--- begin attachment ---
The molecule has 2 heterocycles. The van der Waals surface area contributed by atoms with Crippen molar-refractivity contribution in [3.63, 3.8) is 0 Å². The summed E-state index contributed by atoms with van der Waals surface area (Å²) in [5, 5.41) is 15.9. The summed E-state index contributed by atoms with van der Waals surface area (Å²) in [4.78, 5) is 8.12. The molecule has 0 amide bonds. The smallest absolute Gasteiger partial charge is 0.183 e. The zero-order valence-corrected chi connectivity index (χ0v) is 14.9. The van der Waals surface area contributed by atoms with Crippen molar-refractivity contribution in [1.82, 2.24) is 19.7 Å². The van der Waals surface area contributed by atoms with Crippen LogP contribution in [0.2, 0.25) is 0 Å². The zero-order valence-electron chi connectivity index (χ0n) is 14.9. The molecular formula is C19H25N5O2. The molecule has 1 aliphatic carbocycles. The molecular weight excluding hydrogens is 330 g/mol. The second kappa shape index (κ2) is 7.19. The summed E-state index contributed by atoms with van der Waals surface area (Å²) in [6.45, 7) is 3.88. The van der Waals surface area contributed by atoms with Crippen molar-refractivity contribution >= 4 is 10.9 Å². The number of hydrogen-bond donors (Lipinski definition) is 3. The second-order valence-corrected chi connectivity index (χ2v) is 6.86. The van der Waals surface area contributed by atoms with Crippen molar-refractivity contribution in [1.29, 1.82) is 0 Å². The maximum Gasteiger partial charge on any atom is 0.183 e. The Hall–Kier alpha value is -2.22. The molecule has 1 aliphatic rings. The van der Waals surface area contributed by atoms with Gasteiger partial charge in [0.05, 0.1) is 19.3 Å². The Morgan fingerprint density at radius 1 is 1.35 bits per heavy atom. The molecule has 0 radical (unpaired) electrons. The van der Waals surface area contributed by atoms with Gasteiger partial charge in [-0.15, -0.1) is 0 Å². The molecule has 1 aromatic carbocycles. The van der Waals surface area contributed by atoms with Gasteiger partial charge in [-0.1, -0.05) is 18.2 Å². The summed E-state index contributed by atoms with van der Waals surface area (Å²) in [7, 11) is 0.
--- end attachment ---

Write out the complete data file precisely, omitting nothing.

The molecule has 2 heterocycles. The van der Waals surface area contributed by atoms with Crippen molar-refractivity contribution in [3.63, 3.8) is 0 Å². The summed E-state index contributed by atoms with van der Waals surface area (Å²) in [5, 5.41) is 15.9. The summed E-state index contributed by atoms with van der Waals surface area (Å²) in [4.78, 5) is 8.12. The molecule has 0 amide bonds. The smallest absolute Gasteiger partial charge is 0.183 e. The zero-order valence-corrected chi connectivity index (χ0v) is 14.9. The van der Waals surface area contributed by atoms with Crippen molar-refractivity contribution in [1.82, 2.24) is 19.7 Å². The van der Waals surface area contributed by atoms with Crippen LogP contribution in [0.2, 0.25) is 0 Å². The zero-order valence-electron chi connectivity index (χ0n) is 14.9. The molecular formula is C19H25N5O2. The molecule has 1 aliphatic carbocycles. The molecular weight excluding hydrogens is 330 g/mol. The second kappa shape index (κ2) is 7.19. The summed E-state index contributed by atoms with van der Waals surface area (Å²) in [6.45, 7) is 3.88. The van der Waals surface area contributed by atoms with Crippen molar-refractivity contribution >= 4 is 10.9 Å². The number of hydrogen-bond donors (Lipinski definition) is 3. The second-order valence-corrected chi connectivity index (χ2v) is 6.86. The van der Waals surface area contributed by atoms with Crippen molar-refractivity contribution in [1.29, 1.82) is 0 Å². The maximum Gasteiger partial charge on any atom is 0.183 e. The Hall–Kier alpha value is -2.22. The molecule has 1 aliphatic rings. The van der Waals surface area contributed by atoms with Gasteiger partial charge in [0.05, 0.1) is 19.3 Å². The Morgan fingerprint density at radius 1 is 1.35 bits per heavy atom. The molecule has 0 radical (unpaired) electrons. The van der Waals surface area contributed by atoms with Gasteiger partial charge in [-0.15, -0.1) is 0 Å². The molecule has 1 aromatic carbocycles. The van der Waals surface area contributed by atoms with Gasteiger partial charge in [-0.1, -0.05) is 18.2 Å². The summed E-state index contributed by atoms with van der Waals surface area (Å²) in [7, 11) is 0.